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Can Automation Aid Manual Testing? An Interview with Jonathan Kohl

04.07.2008
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 Since 1998, Jonathan Kohl has worked on a variety of software development projects, mostly as a software tester. During that time he has developed many theories about the use of automation in testing. We caught up with Jonathan to learn his unique perspective on place of tools in testing.

Test Common: Can automated testing completely take the place of manual testing?

Kohl: Not really. Think of all the things people can do well that machines can’t do well. Machines can’t feel, they can’t have a hunch, they can’t be suspicious, they can’t investigate, and they can’t change their minds due to better information. I don’t see automated testing throwing manual testing aside. And I have seen a lot of efforts fail when people have tried to do that.

Test Common: How do organizations know they have achieved their test automation goals?

Kohl: Test automation shouldn’t be a goal; test automation helps you achieve goals. One of the first things I do with my clients is to ask them what goal they hope to achieve using test automation. Better efficiency can be a goal, lower costs can be a goal, and faster release cycles can be a goal. Test automation is a tool to help you reach your testing goals.

Test Common: In your opinion has automation found its proper place in software testing?

Kohl: No. We are still too focused on trying to replace human testing rather than using automation to help testers be more effective. For many people in the industry the model for test automation is the manufacturing process. But when I have talked with people who have QA or QC responsibilities in large manufacturing plants they tell me they still leave people to do the investigative work and still have some human supervision over those tasks that are completely automated. There is a lesson there for us: use automation where it is most effective, use the humans where they are most effective.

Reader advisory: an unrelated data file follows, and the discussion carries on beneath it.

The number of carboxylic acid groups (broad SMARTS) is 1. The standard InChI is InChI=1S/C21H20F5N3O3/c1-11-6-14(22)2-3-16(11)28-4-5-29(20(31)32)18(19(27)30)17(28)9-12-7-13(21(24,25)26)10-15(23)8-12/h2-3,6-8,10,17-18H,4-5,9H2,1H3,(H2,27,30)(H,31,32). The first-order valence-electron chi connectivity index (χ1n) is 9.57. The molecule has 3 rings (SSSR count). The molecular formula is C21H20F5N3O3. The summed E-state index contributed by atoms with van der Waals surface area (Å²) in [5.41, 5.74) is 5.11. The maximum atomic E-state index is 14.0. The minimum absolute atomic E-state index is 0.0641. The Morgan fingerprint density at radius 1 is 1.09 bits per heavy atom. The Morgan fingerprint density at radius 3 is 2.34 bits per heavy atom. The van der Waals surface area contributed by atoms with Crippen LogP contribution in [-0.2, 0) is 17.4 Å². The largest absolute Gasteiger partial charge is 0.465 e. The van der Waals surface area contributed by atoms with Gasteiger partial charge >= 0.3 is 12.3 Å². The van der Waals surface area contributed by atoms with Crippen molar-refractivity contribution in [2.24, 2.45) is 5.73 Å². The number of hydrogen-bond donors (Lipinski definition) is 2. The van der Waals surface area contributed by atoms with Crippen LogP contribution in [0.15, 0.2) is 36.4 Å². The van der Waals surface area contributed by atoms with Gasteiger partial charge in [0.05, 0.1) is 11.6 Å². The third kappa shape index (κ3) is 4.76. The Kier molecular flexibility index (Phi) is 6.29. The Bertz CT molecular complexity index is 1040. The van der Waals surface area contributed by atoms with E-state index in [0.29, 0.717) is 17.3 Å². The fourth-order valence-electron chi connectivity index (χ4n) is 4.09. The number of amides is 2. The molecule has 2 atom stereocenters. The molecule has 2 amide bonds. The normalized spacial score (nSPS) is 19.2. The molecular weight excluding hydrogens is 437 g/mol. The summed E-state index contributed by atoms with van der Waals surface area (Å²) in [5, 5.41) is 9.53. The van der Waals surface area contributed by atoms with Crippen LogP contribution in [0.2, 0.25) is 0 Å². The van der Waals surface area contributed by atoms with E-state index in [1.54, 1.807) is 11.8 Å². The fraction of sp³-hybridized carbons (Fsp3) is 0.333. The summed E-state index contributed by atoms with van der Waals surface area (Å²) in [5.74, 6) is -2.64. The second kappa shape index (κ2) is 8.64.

I am not against automation, sometimes people misread that. Automation is completely enmeshed in everything I do as a tester. I often look to other fields for inspiration. For example, I ask my pilot friends how automation works for them. They tell me some aircraft would be impossible to fly without automation. Automation doesn’t replace the pilot but the computer can help the pilot fly the plane more safely and efficiently. I like to do the same thing as a pilot with automation in my testing by creating test fixtures to do things I want repeated multiple times or that call for greater precision than is humanly possible.

Test Common: Do all tests need to be manual?

Kohl: No. There are some tests that we can run unattended that we don’t need to be all that concerned about having human supervision. Automation is very helpful in dealing with the combinatorial explosion of test cases that we have to deal with.

Test Common: What do you call the idea of using automation and manual testing together?

Kohl: I call it interactive automated testing. James Bach calls it ‘tool supported testing’. I like to call it interactive because I like to promote the idea that a human can be in control and to be able to supervise what is going on. People get tired, people get distracted, but computers are great at repetitive tasks humans are not very good at.

One area I like to see automation used for is to monitor things that are going on behind the scenes so that a big complex program can get divided into different pieces and tester can use different techniques to investigate each part as appropriate. If you look at investigative disciplines you think of tools that let you look underneath the hood or behind the scenes and see what is really going on.

A tool on its own can’t do much for us. An automated test can only look for what I’ve programmed it to look for. Human investigators are much better at noticing something strange, getting a funny sense about something and looking into it further. They seek empirical evidence to come to some sort of conclusion. However, an investigator without good tools is at the mercy of trial and error

Using the two together is incredibility powerful: let’s take what the human does well, let’s take what the machine does well and combine those two things.

Test Common: Can you give me an example?